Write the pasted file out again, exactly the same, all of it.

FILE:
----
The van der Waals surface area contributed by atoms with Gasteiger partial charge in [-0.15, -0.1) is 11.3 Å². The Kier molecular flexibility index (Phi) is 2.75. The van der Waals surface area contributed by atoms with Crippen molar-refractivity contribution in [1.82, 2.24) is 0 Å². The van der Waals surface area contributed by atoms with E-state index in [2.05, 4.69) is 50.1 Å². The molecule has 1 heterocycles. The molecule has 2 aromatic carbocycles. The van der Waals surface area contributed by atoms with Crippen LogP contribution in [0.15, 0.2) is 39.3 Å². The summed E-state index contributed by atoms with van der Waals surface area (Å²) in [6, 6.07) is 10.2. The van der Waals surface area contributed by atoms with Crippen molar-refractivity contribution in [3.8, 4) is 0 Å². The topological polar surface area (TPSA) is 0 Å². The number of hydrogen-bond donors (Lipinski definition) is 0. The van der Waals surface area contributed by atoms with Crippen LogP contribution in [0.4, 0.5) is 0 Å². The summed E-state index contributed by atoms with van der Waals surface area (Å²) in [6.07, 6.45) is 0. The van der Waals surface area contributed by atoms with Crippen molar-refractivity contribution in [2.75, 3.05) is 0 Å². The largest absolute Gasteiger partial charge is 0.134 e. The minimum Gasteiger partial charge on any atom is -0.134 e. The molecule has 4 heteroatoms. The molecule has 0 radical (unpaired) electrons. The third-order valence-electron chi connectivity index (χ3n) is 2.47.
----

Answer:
The van der Waals surface area contributed by atoms with Gasteiger partial charge in [-0.15, -0.1) is 11.3 Å². The Kier molecular flexibility index (Phi) is 2.75. The van der Waals surface area contributed by atoms with Crippen molar-refractivity contribution in [1.82, 2.24) is 0 Å². The van der Waals surface area contributed by atoms with E-state index in [2.05, 4.69) is 50.1 Å². The molecule has 1 heterocycles. The molecule has 2 aromatic carbocycles. The van der Waals surface area contributed by atoms with Crippen LogP contribution in [0.15, 0.2) is 39.3 Å². The summed E-state index contributed by atoms with van der Waals surface area (Å²) in [6, 6.07) is 10.2. The van der Waals surface area contributed by atoms with Crippen molar-refractivity contribution in [3.8, 4) is 0 Å². The topological polar surface area (TPSA) is 0 Å². The number of hydrogen-bond donors (Lipinski definition) is 0. The van der Waals surface area contributed by atoms with Crippen LogP contribution in [0.4, 0.5) is 0 Å². The summed E-state index contributed by atoms with van der Waals surface area (Å²) in [6.07, 6.45) is 0. The van der Waals surface area contributed by atoms with Crippen molar-refractivity contribution in [2.75, 3.05) is 0 Å². The largest absolute Gasteiger partial charge is 0.134 e. The minimum Gasteiger partial charge on any atom is -0.134 e. The molecule has 4 heteroatoms. The molecule has 0 radical (unpaired) electrons. The third-order valence-electron chi connectivity index (χ3n) is 2.47.